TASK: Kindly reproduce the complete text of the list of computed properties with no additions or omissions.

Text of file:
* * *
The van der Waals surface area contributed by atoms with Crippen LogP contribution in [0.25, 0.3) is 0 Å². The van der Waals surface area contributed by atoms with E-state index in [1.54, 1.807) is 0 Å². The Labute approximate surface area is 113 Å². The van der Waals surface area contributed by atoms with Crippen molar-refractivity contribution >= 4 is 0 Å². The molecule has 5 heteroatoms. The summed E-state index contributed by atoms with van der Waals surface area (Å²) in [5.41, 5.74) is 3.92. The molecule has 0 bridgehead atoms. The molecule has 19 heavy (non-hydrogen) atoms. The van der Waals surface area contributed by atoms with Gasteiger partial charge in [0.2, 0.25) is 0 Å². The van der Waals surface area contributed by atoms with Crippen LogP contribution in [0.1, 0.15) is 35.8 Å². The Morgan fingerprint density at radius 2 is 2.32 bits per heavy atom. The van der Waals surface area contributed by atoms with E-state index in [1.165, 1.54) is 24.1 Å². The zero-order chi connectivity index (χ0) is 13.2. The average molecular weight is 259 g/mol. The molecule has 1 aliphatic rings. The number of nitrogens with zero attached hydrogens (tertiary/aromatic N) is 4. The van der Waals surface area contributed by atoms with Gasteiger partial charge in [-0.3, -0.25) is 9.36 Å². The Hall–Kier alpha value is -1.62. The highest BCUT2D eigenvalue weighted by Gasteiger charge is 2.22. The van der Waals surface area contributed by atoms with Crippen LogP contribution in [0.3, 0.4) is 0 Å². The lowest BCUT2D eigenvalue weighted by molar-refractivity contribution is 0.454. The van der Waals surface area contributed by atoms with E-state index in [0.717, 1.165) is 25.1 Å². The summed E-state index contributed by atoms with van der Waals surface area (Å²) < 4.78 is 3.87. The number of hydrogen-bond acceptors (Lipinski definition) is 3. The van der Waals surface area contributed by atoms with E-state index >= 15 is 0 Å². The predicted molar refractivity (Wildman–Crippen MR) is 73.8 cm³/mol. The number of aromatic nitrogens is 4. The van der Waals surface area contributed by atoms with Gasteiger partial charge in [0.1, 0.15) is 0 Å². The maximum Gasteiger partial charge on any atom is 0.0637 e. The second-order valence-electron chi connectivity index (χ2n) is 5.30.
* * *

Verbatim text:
The van der Waals surface area contributed by atoms with Crippen LogP contribution in [0.25, 0.3) is 0 Å². The van der Waals surface area contributed by atoms with E-state index in [1.54, 1.807) is 0 Å². The Labute approximate surface area is 113 Å². The van der Waals surface area contributed by atoms with Crippen molar-refractivity contribution >= 4 is 0 Å². The molecule has 5 heteroatoms. The summed E-state index contributed by atoms with van der Waals surface area (Å²) in [5.41, 5.74) is 3.92. The molecule has 0 bridgehead atoms. The molecule has 19 heavy (non-hydrogen) atoms. The van der Waals surface area contributed by atoms with Gasteiger partial charge in [0.2, 0.25) is 0 Å². The van der Waals surface area contributed by atoms with Crippen LogP contribution in [0.1, 0.15) is 35.8 Å². The Morgan fingerprint density at radius 2 is 2.32 bits per heavy atom. The van der Waals surface area contributed by atoms with E-state index in [1.165, 1.54) is 24.1 Å². The zero-order chi connectivity index (χ0) is 13.2. The average molecular weight is 259 g/mol. The molecule has 1 aliphatic rings. The number of nitrogens with zero attached hydrogens (tertiary/aromatic N) is 4. The van der Waals surface area contributed by atoms with Gasteiger partial charge in [-0.3, -0.25) is 9.36 Å². The Hall–Kier alpha value is -1.62. The highest BCUT2D eigenvalue weighted by Gasteiger charge is 2.22. The van der Waals surface area contributed by atoms with Crippen LogP contribution in [0.3, 0.4) is 0 Å². The lowest BCUT2D eigenvalue weighted by molar-refractivity contribution is 0.454. The van der Waals surface area contributed by atoms with E-state index in [0.717, 1.165) is 25.1 Å². The summed E-state index contributed by atoms with van der Waals surface area (Å²) < 4.78 is 3.87. The number of hydrogen-bond acceptors (Lipinski definition) is 3. The van der Waals surface area contributed by atoms with E-state index >= 15 is 0 Å². The predicted molar refractivity (Wildman–Crippen MR) is 73.8 cm³/mol. The number of aromatic nitrogens is 4. The van der Waals surface area contributed by atoms with Gasteiger partial charge in [0.1, 0.15) is 0 Å². The maximum Gasteiger partial charge on any atom is 0.0637 e. The second-order valence-electron chi connectivity index (χ2n) is 5.30.